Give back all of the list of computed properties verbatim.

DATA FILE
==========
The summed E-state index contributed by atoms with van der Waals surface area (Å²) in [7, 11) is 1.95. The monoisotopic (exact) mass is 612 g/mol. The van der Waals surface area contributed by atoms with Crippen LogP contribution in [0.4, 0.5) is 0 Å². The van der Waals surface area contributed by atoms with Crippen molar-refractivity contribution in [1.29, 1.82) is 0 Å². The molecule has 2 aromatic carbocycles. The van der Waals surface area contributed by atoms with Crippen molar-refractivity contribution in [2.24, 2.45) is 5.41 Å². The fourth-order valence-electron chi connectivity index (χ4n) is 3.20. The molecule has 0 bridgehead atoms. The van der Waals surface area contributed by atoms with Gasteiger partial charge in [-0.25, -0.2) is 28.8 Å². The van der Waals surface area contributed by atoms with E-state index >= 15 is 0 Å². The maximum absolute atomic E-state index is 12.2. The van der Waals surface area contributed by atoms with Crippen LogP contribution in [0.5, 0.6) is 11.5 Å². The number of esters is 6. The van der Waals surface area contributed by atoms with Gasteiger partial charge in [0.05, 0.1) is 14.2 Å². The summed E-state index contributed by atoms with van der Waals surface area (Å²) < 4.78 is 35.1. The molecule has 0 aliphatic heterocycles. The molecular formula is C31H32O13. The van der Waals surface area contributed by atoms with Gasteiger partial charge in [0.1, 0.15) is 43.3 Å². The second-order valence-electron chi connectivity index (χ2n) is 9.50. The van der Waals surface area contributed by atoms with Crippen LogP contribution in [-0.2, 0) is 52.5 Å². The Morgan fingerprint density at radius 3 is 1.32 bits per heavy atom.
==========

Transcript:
The summed E-state index contributed by atoms with van der Waals surface area (Å²) in [7, 11) is 1.95. The monoisotopic (exact) mass is 612 g/mol. The van der Waals surface area contributed by atoms with Crippen LogP contribution in [0.4, 0.5) is 0 Å². The van der Waals surface area contributed by atoms with Crippen molar-refractivity contribution in [1.29, 1.82) is 0 Å². The molecule has 2 aromatic carbocycles. The van der Waals surface area contributed by atoms with Crippen molar-refractivity contribution in [2.24, 2.45) is 5.41 Å². The fourth-order valence-electron chi connectivity index (χ4n) is 3.20. The molecule has 0 bridgehead atoms. The van der Waals surface area contributed by atoms with Gasteiger partial charge in [-0.25, -0.2) is 28.8 Å². The van der Waals surface area contributed by atoms with E-state index >= 15 is 0 Å². The maximum absolute atomic E-state index is 12.2. The van der Waals surface area contributed by atoms with Crippen LogP contribution in [0.5, 0.6) is 11.5 Å². The number of esters is 6. The van der Waals surface area contributed by atoms with Gasteiger partial charge in [0.05, 0.1) is 14.2 Å². The summed E-state index contributed by atoms with van der Waals surface area (Å²) < 4.78 is 35.1. The molecule has 0 aliphatic heterocycles. The molecular formula is C31H32O13. The van der Waals surface area contributed by atoms with Gasteiger partial charge in [0.1, 0.15) is 43.3 Å². The second-order valence-electron chi connectivity index (χ2n) is 9.50. The van der Waals surface area contributed by atoms with Crippen LogP contribution in [-0.2, 0) is 52.5 Å². The Morgan fingerprint density at radius 3 is 1.32 bits per heavy atom.